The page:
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United States v. Drayton

United States District Court, D. Kansas

February 6, 2019

UNITED STATES OF AMERICA, Plaintiff,
v.
LAMONT T. DRAYTON, Defendant.

          MEMORANDUM AND ORDER

          KATHRYN H. VRATIL United States District Judge.

         On March 22, 2011, the Court sentenced defendant to 240 months in prison. On November 5, 2018, the Court reduced defendant's sentence to 203 months under Amendment 782 to the Sentencing Guidelines. This matter is before the Court on defendant's Motion Under 28 U.S.C. § 2255 To Vacate, Set Aside, Or Correct Sentence By A Person In Federal Custody (Doc. #144), which the Court also construes as a motion to reduce sentence under 18 U.S.C. § 3582(c)(1)(B) and the First Step Act of 2018, and defendant's Motion For Appointment Of Counsel (Doc. #145), both filed January 22, 2019. For reasons stated below, the Court dismisses defendant's motion to reduce sentence in its entirety for lack of jurisdiction, denies a certificate of appealability and overrules defendant's motion to appoint counsel.

         Factual Background

         On February 10, 2010, a grand jury charged defendant with two counts of possession with intent to distribute cocaine in violation of 21 U.S.C. § 841 (Counts 1 and 5), two counts of possession with intent to distribute marijuana in violation of 21 U.S.C. § 841 (Counts 2 and 6), two counts of possession of a firearm in furtherance of a drug trafficking crime in violation of 18 U.S.C. § 924(c) (Counts 3 and 7), conspiracy to maintain a drug-involved premise within 1000 feet of a public elementary school in violation of 21 U.S.C. § 846 (Count 4), being a felon in possession of a firearm in violation of 18 U.S.C. § 922(g) (Count 8), and maintaining a drug-involved premise within 1000 feet of a public elementary school in violation of 21 U.S.C. § 856 (Count 9). See Indictment (Doc. #3).

         On December 13, 2010, pursuant to a plea agreement under Rule 11(c)(1)(C), Fed. R. Crim. P., defendant pled guilty to Counts 3 and 4. See Petition To Enter Plea Of Guilty And Order Entering Plea (Doc. #56). Consistent with the recommended sentence in the plea agreement, the Court sentenced defendant to 240 months in prison and five years of supervised release. See Judgment In A Criminal Case (Doc. #81) filed March 22, 2011.

         Defendant appealed his sentence. The Tenth Circuit dismissed defendant's appeal based on the waiver in his plea agreement. See Order And Judgment (Doc. #101) filed October 19, 2011. On March 1, 2013, the Court overruled defendant's first motion to vacate sentence under 28 U.S.C. § 2255. See Memorandum And Order (Doc. #118).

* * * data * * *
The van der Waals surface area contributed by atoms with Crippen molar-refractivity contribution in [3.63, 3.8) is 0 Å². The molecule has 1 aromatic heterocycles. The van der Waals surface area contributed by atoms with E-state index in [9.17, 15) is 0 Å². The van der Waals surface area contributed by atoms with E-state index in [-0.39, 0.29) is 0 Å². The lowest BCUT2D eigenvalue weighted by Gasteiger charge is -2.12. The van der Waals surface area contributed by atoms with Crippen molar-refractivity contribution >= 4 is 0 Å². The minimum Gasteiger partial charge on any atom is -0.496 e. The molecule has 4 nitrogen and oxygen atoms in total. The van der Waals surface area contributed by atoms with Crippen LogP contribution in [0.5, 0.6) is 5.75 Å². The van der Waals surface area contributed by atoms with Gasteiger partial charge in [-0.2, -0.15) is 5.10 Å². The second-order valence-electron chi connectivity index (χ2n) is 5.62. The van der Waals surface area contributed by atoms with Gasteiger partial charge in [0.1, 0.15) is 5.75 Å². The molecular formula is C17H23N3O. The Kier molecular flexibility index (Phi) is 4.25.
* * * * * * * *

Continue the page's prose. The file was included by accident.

On November 5, 2018, the Court reduced defendant's sentence to 203 months under Amendment 782 to the Sentencing Guidelines.

         In his present motions, defendant asks the Court to reduce his sentence under the First Step Act of 2018, Pub. Law 115-391 (S. 756), 132 Stat. 5194 (enacted Dec. 21, 2018).

         Analysis

         I. Section 2255 Motion

         As noted, defendant previously filed a Section 2255 motion. Pursuant to the Antiterrorism and Effective Death Penalty Act of 1996, defendant may not file a second or successive motion pursuant to Section 2255 unless he first applies to the appropriate court of appeals for an order authorizing the district court to consider the motion. See 28 U.S.C. §§ 2244(b)(3), 2255(h). If defendant files a second or successive motion without first seeking the required authorization, the district court may (1) transfer the motion to the appellate court if it determines that it is in the interest of justice pursuant to 28 U.S.C. § 1631 or (2) dismiss the motion for lack of jurisdiction. See In re Cline, 531 F.3d 1249, 1252 (10th Cir. 2008). The Court has discretion in deciding whether to transfer or dismiss without prejudice. Trujillo v. Williams, 465 F.3d 1210, 1222-23 (10th Cir. 2006). In making this decision, the Court considers whether the claim would be time-barred if filed anew in the proper forum, whether the claim is likely to have merit and whether the claim was filed in good faith or if, on the other hand, it was clear at the time of filing that the Court lacked jurisdiction. Id. at 1223 n.16.

         Defendant's claim under the First Step Act does not satisfy the authorization standards under Section 2255. Defendant has not asserted “newly discovered evidence” or shown that the Supreme Court has made retroactive a new rule of constitutional law that was previously unavailable. See 28 U.S.C. § 2255(h). Accordingly, the Court dismisses the successive Section 2255 motion rather than transferring it to the Tenth Circuit. See In re Cline, 531 F.3d at 1252 (district court may refuse to transfer motion which fails on its face to satisfy authorization standards of Section 2255(h)); Phillips v. Seiter, 173 F.3d 609, 610 (7th Cir. 1999) (waste of judicial resources to require transfer of frivolous, time-barred cases).

         Under Rule 11 of the Rules Governing Section 2255 Proceedings, the Court must issue or deny a certificate of appealability when it enters a final order adverse to the applicant. A certificate of appealability may issue only if the applicant has made a substantial showing of the denial of a constitutional right. 28 U.S.C. § 2253(c)(2). For reasons stated above, the Court finds that defendant has not satisfied this standard. The Court therefore denies a certificate of appealability as to its ruling on defendant's Section 2255 motion.

         II. Section ...


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